The new Blu-ray edition from Criterion is a considerable upgrade from their initial 2002 DVD. The picture quality is fantastic, preserving this historical document in a way that helps maintain its contemporary feel. Though supplements are spare, there are two new additions to this version: an interview with journalist Andrew Rice and a new piece with Barbet Schroeder. Coupled with the original 2001 interview with the director, the 30-minutes-plus of conversation with Schroeder explains the documentary process, reveals some of the push and pull between the author and his subject, and also gives us a little idea of what it was like behind the scenes before and after, when Dada saw the movie for himself. (Spoiler: He had concerns.)

This disc provided by the Criterion Collection for purposes of review.

Monday, December 25, 2017


D.A. Pennebaker is responsible for two of my favorite music documentaries, Bob Dylan’s Don’t Look Back [review] and Depeche Mode 101. Both incorporate the backstage business, offstage shenanigans, and fan experience that makes the music come alive in arenas that extend beyond the recorded product, laying bare the entire operation, from farm to table.

In Criterion’s The Complete Monterey Pop Festival, the documentarian does the same for the original live rock event, packaging the premiere festival for audiences the world over as Monterey Pop; though, arguably to less effect, partially because he has less time to spend away from the music. Simply because there’s so much of it. Days of it. What we see here is just a curated selection of an entire weekend in 1967, cut down to individual performances from a selection of the performing bands, sometimes not even complete songs. These highlights include The Who, Mamas and Papas, Simon and Garfunkel, Otis Redding, Country Joe and the Fish, Jimi Hendrix, and more. Most of the numbers are shot and edited in a manner that mixes a distant vantage point showing a clear image of the stage with intimate close-ups, highlighting the faces and instruments. Pennebaker is trying to capture the movement, the “happening.” You are simultaneously in the audience and in the band.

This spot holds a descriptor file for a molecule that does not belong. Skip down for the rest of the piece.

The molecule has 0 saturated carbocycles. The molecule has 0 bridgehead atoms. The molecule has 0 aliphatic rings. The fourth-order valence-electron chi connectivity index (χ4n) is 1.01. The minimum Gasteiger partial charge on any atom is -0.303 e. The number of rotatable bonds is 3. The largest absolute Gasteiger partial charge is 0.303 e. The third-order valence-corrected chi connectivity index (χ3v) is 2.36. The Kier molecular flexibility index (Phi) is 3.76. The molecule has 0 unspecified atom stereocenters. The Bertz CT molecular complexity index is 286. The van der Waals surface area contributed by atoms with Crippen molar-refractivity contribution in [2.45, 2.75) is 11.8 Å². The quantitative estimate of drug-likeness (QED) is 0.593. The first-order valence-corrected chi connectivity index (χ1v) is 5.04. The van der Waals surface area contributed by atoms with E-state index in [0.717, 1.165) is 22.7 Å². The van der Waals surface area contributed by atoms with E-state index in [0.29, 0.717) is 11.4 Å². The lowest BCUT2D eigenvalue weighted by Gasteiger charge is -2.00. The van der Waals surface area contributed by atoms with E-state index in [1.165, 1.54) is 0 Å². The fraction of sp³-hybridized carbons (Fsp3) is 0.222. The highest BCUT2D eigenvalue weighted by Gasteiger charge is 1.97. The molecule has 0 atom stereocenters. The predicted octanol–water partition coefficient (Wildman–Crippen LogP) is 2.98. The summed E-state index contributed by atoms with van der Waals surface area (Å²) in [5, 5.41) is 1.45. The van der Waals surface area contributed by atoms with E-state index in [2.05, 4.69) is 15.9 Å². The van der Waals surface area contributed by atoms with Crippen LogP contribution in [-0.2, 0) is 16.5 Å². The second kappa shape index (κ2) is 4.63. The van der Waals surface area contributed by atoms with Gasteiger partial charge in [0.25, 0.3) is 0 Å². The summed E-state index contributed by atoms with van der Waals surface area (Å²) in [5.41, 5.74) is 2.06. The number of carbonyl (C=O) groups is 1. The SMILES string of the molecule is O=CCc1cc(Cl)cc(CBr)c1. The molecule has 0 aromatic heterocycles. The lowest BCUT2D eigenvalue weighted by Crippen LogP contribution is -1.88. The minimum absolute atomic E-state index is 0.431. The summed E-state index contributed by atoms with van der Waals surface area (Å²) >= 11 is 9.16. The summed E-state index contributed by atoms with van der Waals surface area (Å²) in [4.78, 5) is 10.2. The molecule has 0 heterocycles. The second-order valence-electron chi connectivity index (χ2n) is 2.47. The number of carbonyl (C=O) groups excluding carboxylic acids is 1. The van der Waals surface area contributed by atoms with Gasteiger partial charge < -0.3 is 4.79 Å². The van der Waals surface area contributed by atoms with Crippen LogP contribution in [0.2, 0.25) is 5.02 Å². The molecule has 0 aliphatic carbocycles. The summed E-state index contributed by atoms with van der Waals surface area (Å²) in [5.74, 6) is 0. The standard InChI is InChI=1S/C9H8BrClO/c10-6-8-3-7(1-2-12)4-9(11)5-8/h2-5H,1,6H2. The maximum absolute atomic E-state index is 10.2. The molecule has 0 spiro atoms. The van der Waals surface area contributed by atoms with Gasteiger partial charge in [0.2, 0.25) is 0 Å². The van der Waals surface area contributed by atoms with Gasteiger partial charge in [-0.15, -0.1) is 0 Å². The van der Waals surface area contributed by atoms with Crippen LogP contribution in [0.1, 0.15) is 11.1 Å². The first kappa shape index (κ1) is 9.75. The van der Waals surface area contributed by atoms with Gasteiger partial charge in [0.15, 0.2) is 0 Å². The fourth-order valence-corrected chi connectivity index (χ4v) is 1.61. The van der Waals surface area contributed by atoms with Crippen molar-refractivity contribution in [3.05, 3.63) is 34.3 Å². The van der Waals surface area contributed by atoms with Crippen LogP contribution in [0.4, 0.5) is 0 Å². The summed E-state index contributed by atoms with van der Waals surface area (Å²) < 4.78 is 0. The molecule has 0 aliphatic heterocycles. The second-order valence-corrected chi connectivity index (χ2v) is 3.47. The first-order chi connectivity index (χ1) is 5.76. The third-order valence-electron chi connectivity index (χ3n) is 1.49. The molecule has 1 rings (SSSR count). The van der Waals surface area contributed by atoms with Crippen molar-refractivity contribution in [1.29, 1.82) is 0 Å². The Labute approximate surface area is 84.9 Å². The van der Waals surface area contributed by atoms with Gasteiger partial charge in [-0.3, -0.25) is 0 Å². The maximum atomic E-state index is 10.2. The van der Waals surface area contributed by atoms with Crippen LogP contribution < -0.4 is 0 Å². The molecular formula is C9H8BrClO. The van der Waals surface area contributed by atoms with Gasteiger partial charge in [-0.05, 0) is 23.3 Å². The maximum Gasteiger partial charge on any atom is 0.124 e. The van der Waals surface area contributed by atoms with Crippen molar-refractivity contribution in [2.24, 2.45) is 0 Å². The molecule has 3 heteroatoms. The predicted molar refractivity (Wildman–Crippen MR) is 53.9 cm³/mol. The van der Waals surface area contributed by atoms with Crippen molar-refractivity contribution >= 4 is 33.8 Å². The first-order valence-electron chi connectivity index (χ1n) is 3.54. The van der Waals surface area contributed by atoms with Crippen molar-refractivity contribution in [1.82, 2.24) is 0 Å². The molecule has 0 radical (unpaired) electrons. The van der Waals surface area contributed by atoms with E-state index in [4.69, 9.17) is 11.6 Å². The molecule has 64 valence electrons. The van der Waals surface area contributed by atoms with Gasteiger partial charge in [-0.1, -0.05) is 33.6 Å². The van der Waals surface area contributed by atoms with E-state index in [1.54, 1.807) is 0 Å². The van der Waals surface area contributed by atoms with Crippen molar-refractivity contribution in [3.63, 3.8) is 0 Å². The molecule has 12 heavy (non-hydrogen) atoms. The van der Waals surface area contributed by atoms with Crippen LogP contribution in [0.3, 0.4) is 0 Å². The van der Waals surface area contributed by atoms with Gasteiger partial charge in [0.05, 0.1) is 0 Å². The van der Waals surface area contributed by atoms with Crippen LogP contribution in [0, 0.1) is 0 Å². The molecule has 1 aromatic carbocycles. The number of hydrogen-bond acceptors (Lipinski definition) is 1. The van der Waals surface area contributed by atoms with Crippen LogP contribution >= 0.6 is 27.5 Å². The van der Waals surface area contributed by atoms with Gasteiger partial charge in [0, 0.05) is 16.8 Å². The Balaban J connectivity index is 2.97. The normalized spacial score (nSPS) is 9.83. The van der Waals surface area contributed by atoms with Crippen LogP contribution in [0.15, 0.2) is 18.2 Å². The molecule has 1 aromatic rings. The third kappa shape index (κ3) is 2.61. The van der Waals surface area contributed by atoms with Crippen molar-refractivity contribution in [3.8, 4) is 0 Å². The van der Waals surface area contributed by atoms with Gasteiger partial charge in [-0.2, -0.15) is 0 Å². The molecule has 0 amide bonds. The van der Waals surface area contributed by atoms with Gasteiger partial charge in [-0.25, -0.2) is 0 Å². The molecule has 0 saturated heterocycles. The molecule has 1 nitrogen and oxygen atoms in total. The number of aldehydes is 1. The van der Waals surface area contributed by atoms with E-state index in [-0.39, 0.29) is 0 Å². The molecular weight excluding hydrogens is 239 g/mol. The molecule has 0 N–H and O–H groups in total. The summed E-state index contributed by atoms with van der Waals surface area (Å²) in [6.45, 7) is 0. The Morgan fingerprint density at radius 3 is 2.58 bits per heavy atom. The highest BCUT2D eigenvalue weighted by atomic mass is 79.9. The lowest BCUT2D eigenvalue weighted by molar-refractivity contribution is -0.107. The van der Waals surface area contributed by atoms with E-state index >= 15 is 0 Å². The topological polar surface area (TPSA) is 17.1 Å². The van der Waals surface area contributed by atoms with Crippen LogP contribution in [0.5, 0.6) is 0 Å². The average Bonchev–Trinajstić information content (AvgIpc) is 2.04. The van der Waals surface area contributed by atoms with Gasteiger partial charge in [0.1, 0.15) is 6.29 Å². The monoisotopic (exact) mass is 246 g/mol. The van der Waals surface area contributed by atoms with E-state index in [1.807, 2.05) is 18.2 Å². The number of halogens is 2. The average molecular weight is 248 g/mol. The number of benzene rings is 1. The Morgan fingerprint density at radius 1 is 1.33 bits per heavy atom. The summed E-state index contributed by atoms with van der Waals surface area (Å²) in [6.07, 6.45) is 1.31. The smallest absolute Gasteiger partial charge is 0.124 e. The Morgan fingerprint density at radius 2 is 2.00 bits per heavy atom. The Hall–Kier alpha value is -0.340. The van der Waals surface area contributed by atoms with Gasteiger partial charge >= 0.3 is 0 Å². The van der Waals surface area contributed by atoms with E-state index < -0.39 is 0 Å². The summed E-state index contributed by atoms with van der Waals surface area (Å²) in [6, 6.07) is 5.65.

The most powerful moments, however, don’t happen on the sage, but rather are the ones he finds amongst the spectators, when someone unaware they are being watched loses themselves in the music, like when the camera zooms in on the hands of the woman with chipped nail polish fingering Ravi Shankar’s tabulature on her fur coat. Tellingly, the filmmaker waits until Shankar’s song is about to climax before showing the musician himself for the first time. Likewise, we can glean much from the fact that many musicians have abandoned their posts to watch Shankar. Hendrix and the Mamas and the Papas’ Michelle Phillips are both seen in audience, alongside Mickey Dolenz, who was there as an anonymous witness, sans the other Monkees. Shankar is the most transcendent of all the acts on the bill, effortlessly achieving the tonal bliss that others, like Country Joe, struggle for. And the set receives a naturally rapturous reaction. It’s no wonder Pennebaker made it the finale.

Of all the highlighted sets, Otis Redding and the Who prove themselves to be unparalleled performers, and with his avant-garde rendition of the Stones’ “Paint it Black,” perfectly melding the aural presentation with a psychedelic backdrop, Eric Burdon comes off as ahead of his time. Many of the bands here don’t really suit my taste, including Jimi Hendrix, but it’s also obvious why he was one of two acts Pennebaker chose to peel off from the main and turn their full sets into their own movies. The Complete Monterey Pop Festival three-disc box comes with both Jimi Plays Monterey and Shake! Otis at Monterey. Otis’ show, with Booker T and the MGs providing back-up, is a wonder to behold, and if you’ve never heard any of his live albums, this short documentary will likely send you out hunting for them.